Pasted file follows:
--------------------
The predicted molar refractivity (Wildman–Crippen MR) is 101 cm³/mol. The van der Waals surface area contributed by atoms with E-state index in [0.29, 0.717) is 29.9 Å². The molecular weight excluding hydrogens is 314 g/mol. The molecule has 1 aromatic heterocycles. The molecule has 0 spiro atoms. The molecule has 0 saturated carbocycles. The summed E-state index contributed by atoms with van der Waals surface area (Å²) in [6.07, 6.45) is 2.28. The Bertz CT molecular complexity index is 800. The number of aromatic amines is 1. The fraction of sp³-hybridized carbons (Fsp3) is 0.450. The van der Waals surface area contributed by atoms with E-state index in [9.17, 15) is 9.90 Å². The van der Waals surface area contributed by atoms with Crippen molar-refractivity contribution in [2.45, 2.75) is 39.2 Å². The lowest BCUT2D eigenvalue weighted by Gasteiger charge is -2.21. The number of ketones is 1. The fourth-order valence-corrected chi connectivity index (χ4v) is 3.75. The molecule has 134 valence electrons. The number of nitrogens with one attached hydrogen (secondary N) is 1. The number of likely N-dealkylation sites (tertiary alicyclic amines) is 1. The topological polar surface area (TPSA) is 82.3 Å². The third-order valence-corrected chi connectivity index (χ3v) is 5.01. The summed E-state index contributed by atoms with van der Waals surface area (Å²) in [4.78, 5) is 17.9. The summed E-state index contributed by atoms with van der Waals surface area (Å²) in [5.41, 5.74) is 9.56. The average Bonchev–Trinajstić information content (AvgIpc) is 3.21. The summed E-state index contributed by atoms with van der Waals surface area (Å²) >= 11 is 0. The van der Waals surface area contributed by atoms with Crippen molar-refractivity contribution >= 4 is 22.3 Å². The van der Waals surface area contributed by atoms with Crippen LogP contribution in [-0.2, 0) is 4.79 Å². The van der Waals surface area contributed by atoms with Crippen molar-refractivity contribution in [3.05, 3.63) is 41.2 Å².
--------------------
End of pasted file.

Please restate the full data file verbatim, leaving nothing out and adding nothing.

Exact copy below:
The predicted molar refractivity (Wildman–Crippen MR) is 101 cm³/mol. The van der Waals surface area contributed by atoms with E-state index in [0.29, 0.717) is 29.9 Å². The molecular weight excluding hydrogens is 314 g/mol. The molecule has 1 aromatic heterocycles. The molecule has 0 spiro atoms. The molecule has 0 saturated carbocycles. The summed E-state index contributed by atoms with van der Waals surface area (Å²) in [6.07, 6.45) is 2.28. The Bertz CT molecular complexity index is 800. The number of aromatic amines is 1. The fraction of sp³-hybridized carbons (Fsp3) is 0.450. The van der Waals surface area contributed by atoms with E-state index in [9.17, 15) is 9.90 Å². The van der Waals surface area contributed by atoms with Crippen molar-refractivity contribution in [2.45, 2.75) is 39.2 Å². The lowest BCUT2D eigenvalue weighted by Gasteiger charge is -2.21. The number of ketones is 1. The fourth-order valence-corrected chi connectivity index (χ4v) is 3.75. The molecule has 134 valence electrons. The number of nitrogens with one attached hydrogen (secondary N) is 1. The number of likely N-dealkylation sites (tertiary alicyclic amines) is 1. The topological polar surface area (TPSA) is 82.3 Å². The third-order valence-corrected chi connectivity index (χ3v) is 5.01. The summed E-state index contributed by atoms with van der Waals surface area (Å²) in [4.78, 5) is 17.9. The summed E-state index contributed by atoms with van der Waals surface area (Å²) in [5.41, 5.74) is 9.56. The average Bonchev–Trinajstić information content (AvgIpc) is 3.21. The summed E-state index contributed by atoms with van der Waals surface area (Å²) >= 11 is 0. The van der Waals surface area contributed by atoms with Crippen molar-refractivity contribution >= 4 is 22.3 Å². The van der Waals surface area contributed by atoms with Crippen LogP contribution in [-0.2, 0) is 4.79 Å². The van der Waals surface area contributed by atoms with Crippen molar-refractivity contribution in [3.05, 3.63) is 41.2 Å².